See also: of, out, tar, whale

beat the living daylights out of

Also, knock or lick the hell or living daylights or shit or stuffing or tar out of . Administer a merciless beating to; also, defeat soundly. For example, The coach said he'd like to beat the living daylights out of the vandals who damaged the gym floor , or Bob knocked the stuffing out of that bully, or He swore he'd beat the tar out of anyone who tried to stop him. These colloquial phrases nearly always denote a physical attack. In the first, daylights originally (1700) meant "the eyes" and later was extended to any vital ( living) body organ. Thus Henry Fielding wrote, in Amelia (1752): "If the lady says another such words to me ... I will darken her daylights" (that is, put out her eyes). Hell here is simply a swear word used for emphasis. The more vulgar shit and the politer stuffing allude simply to knocking out someone's insides. Tar is more puzzling but has been so used since the late 1800s.
See also: beat, daylight, living, of, out

knock the living daylights out of

Also, knock the shit or stuffing or tar out of . See beat the living daylights out of.
See also: daylight, knock, living, of, out

lick the stuffing out of

Also, lick the tar out of. See under beat the living daylights out of.
See also: lick, of, out, stuffing

tar and feather

Criticize severely, punish, as in The traditionalists often want to tar and feather those who don't conform. This expression alludes to a former brutal punishment in which a person was smeared with tar and covered with feathers, which then stuck. It was first used as a punishment for theft in the English navy, recorded in the Ordinance of Richard I in 1189, and by the mid-1700s had become mob practice. The figurative usage dates from the mid-1800s.
See also: and, feather, tar

tarred with the same brush

Having the same faults or bad qualities, as in He may be lazy, but if you ask me his friends are all tarred with the same brush. This term is thought to come from sheep farming, where the animals' sores were treated by brushing tar over them, and all the sheep in a flock were treated in the same way. The term was transferred to likeness in human beings in the early 1800s.
See also: brush, same, tar

tar someone with the same brush

If you tar someone with the same brush you wrongly believe that they have the same bad qualities as others in a group of people they are connected with. I am a football supporter and I often have to explain that I'm not one of the hooligan sort, because we all get tarred with the same brush. In the loans business, the better operators get tarred with the same brush as the less scrupulous ones. Note: You can also say that someone is tarred with the brush of something. Why should all English people be tarred with the brush of football hooliganism? Note: This expression comes from the use of tar to mark all the sheep in one flock to distinguish them from another flock.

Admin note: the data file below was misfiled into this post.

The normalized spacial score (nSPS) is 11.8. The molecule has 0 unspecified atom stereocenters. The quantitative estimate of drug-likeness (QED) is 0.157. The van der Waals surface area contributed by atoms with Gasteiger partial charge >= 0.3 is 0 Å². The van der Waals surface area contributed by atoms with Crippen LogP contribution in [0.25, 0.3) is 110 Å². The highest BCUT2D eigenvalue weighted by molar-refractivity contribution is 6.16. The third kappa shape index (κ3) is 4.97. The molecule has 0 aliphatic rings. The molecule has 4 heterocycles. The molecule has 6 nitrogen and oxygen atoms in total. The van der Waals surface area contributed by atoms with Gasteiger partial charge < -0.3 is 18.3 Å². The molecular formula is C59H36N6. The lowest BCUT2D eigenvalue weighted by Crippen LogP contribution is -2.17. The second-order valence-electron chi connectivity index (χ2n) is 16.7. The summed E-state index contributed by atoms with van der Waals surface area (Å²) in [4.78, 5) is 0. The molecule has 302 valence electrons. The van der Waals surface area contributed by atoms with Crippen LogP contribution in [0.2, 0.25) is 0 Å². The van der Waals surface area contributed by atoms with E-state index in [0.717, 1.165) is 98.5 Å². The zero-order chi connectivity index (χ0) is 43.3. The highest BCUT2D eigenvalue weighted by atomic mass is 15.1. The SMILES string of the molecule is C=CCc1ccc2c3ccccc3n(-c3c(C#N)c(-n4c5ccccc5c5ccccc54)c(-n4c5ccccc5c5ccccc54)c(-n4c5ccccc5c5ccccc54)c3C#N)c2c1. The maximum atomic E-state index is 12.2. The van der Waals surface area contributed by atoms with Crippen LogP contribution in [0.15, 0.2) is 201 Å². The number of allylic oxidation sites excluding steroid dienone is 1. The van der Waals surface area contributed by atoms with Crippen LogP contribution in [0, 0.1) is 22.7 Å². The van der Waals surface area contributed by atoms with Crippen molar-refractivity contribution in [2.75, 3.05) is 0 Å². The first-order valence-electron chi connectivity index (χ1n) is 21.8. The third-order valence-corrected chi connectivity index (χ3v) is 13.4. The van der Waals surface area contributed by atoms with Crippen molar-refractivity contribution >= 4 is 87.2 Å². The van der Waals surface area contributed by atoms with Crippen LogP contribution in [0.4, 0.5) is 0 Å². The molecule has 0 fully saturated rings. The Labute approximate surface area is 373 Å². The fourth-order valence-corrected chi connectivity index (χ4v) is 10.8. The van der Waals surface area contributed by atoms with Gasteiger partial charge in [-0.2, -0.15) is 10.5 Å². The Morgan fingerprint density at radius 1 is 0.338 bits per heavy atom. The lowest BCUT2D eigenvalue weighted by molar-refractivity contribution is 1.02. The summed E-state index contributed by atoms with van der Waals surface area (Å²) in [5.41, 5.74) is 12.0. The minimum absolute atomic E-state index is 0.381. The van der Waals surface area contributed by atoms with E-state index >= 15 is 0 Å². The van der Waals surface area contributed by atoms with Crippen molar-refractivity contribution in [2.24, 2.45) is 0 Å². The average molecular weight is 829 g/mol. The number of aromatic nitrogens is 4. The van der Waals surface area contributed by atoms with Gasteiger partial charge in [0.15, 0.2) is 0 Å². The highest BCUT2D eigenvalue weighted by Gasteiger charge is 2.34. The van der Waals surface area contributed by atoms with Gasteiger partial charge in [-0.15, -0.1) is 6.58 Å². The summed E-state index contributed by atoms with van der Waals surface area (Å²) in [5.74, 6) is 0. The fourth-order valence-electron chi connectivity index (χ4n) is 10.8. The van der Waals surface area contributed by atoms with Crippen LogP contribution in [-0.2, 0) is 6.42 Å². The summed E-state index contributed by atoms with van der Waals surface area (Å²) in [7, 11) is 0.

See also: brush, same, tar

spoil the ship for a ha'porth of tar

mainly BRITISH, OLD-FASHIONED
If you spoil the ship for a ha'porth of tar, you spoil a large or important piece of work completely because you refuse to spend a small amount of money on one aspect of it. I think it's a modest investment that is well worth making. You don't want to spoil the ship for a ha'porth of tar. Note: `Ship' in this expression was originally `sheep'. A `ha'porth' is a `halfpenny's worth'; a halfpenny was a British coin of very low value. Shepherds used to put tar on their sheep's wounds and sores to protect them from flies, and it would be foolish to risk the sheep's health in order to save a small amount of money.
See also: of, ship, spoil, tar

tar and feather someone

If you tar and feather someone, you criticize and embarrass them very badly. These newspapers are ready to tar and feather innocent celebrities.
See also: and, feather, tar

whale the tar out of someone

tv. to spank or beat someone. (Sometimes said to a child.) My father threatened to whale the tar out of me.
See also: of, out, tar, whale

tar and feather

1. To punish (a person) by covering with tar and feathers.
2. To criticize severely and devastatingly; excoriate.
See also: and, feather, tar

tarred with the same brush

Considered or described as having the same faults or bad qualities.
See also: brush, same, tar
References in classic literature ?
We thought he might, at least, have had it whitewashed or tarred - had SOMETHING done to it to distinguish it from a bit of a wreck; but he could not see any fault in it.
You can let him think, if you will, that she is tarred with the same brush as those infamous and hypocritical relatives of hers who sent her father out to die.
They're all tarred with the same brush, little and big.
But we are all tarred with the same brush, and the best thing for us to do is to leave morality out of it.
Men and politicians are all tarred with the same brush.
Genestas noticed a fair number of roofs of tarred shingle, but yet more of them were thatched; a few were tiled, and some seven or eight (belonging no doubt to the cure, the justice of the peace, and some of the wealthier townsmen) were covered with slates.